wondering about the use of hand paddles in training

Discussion in 'General Fitness' started by Pat, Mar 4, 2004.

  1. Pat

    Pat Guest

    Today, I saw two people using these hand paddles.

    A young woman had red paddles and was swimming the front crawl. Her hands entered the water at 1
    o'clock and 11 o'clock with the thumb first. Yes, her left hand entered at 1 o'clock, made a
    quarter circle arc, and then pulled toward her hips. Her right hand entered the water at 11
    o'clock, made the arc, and then pulled toward the rear. She didn't remove the paddles the entire
    time she was in the water, so I don't know what her normal stroke would be.

    The middle-aged man had yellow hand paddles. He reached with a mostly straight arm toward the entry
    point, but with his wrist tilted downward so that the edge of the paddle entered the water first.
    His hands entered the water at 12 o'clock each time. When he removed the paddles to swim the front
    crawl, his palm slapped the water each time. I had to wonder if the paddles created this entry.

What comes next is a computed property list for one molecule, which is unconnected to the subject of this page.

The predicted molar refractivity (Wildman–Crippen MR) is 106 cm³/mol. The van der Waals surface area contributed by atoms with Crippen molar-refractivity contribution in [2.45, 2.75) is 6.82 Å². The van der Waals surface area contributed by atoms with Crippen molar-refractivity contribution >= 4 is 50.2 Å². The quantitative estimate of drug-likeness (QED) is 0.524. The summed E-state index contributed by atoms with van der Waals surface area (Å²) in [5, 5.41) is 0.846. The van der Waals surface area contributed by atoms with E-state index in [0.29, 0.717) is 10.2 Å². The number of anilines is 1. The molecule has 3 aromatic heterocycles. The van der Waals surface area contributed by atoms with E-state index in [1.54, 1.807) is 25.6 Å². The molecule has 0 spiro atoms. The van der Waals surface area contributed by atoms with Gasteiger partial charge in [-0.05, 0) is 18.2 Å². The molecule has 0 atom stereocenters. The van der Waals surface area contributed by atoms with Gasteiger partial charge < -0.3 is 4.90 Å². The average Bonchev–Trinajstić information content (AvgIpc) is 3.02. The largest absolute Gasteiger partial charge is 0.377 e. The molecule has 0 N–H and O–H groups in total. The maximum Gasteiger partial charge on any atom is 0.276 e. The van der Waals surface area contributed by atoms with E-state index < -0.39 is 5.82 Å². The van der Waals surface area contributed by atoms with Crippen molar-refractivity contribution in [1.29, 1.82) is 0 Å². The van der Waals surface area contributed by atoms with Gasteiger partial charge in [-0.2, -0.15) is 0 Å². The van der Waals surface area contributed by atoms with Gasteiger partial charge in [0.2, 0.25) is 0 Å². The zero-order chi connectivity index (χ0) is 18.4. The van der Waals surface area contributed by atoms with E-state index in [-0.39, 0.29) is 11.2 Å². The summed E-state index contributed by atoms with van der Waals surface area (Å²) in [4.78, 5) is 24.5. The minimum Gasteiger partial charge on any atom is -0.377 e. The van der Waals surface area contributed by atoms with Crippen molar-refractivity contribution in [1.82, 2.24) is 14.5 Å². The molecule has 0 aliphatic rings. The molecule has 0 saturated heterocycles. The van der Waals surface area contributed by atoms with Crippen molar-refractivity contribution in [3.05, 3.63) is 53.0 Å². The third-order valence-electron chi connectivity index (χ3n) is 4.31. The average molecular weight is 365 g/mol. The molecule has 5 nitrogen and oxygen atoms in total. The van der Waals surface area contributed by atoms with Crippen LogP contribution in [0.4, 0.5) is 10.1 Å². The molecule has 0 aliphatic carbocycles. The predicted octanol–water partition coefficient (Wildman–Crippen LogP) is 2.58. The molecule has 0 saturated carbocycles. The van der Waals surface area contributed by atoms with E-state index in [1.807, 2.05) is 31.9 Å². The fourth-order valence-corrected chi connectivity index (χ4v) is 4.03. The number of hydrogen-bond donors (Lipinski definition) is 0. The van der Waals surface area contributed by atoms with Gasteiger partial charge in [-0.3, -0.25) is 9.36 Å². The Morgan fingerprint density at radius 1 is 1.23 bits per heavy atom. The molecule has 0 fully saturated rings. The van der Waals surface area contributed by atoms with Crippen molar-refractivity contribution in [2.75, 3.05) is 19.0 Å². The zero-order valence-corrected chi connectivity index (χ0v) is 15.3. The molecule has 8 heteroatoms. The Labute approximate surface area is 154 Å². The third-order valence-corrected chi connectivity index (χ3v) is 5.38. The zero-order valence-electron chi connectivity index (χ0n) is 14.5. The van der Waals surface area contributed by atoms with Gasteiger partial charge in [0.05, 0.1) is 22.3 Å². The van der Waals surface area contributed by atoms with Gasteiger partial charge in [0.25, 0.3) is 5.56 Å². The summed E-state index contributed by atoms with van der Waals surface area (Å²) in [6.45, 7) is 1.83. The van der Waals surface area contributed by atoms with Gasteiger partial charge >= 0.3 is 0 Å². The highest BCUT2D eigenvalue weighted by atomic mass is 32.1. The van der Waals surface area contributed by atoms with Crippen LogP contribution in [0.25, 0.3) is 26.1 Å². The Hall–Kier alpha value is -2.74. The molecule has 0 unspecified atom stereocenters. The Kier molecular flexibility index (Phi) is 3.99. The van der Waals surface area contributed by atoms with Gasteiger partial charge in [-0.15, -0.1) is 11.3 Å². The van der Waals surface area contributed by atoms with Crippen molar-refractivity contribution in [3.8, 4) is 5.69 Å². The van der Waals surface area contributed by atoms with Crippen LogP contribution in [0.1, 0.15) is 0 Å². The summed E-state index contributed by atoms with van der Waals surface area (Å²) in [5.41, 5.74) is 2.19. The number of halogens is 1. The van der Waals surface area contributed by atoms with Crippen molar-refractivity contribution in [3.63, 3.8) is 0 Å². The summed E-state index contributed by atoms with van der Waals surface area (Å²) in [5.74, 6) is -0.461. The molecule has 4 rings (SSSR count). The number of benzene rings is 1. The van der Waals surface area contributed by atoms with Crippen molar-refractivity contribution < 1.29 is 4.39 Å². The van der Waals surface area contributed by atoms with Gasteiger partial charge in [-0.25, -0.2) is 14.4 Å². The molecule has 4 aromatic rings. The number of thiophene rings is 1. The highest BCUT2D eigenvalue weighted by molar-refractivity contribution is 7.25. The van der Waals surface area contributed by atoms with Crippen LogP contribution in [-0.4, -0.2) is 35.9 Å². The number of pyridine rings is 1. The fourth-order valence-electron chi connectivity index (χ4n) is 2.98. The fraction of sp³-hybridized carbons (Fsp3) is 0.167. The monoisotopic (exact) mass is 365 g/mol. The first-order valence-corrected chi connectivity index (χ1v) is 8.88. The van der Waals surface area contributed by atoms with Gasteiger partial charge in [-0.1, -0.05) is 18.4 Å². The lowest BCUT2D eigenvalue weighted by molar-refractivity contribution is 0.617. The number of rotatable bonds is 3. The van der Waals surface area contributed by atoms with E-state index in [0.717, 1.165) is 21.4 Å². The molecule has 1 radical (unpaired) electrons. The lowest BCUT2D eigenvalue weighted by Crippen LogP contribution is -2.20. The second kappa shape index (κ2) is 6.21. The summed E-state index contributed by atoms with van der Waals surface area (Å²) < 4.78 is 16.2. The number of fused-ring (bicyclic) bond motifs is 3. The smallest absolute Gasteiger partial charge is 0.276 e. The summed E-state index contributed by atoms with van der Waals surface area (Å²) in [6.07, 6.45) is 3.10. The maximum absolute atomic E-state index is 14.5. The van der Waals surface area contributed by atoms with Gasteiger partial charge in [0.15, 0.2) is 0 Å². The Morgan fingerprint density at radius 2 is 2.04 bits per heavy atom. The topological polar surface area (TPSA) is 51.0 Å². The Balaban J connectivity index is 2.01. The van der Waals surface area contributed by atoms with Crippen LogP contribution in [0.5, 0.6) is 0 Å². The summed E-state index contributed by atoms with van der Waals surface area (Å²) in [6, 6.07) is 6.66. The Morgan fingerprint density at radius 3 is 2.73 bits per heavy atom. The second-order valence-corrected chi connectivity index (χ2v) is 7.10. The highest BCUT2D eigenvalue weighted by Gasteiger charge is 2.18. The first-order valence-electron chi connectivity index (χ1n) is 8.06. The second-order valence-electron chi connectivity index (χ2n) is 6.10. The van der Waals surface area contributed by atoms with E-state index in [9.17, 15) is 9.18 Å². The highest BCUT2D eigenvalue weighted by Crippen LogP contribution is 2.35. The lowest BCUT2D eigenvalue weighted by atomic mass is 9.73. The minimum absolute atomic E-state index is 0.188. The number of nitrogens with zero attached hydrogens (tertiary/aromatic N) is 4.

I once knew an older man who used them religiously, but his elbows entered the water first. That was
    the way he was taught to swim in the late 1930's. His hand entered the water sideways, like a blade,
    because that gave the least amount of resistance.

    So, my question is, do hand paddles help with the stroke or do they solidify a bad habit?

    Pat
     
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  2. Brian D

    Brian D Guest

    On 5 Mar,
    "Pat" <[email protected]> wrote:

    > So, my question is, do hand paddles help with the stroke or do they solidify a bad habit?
    >
    You need a Qualified coach on the poolside to supervise, else paddles can not only solidify a bad
    habit, but cause shoulder injury.

    They are a good training aid, but only under expert guidance. Without the guidance they are a recipe
    for disaster.

    --
    BD add 1 to from address to reply [13435]
     
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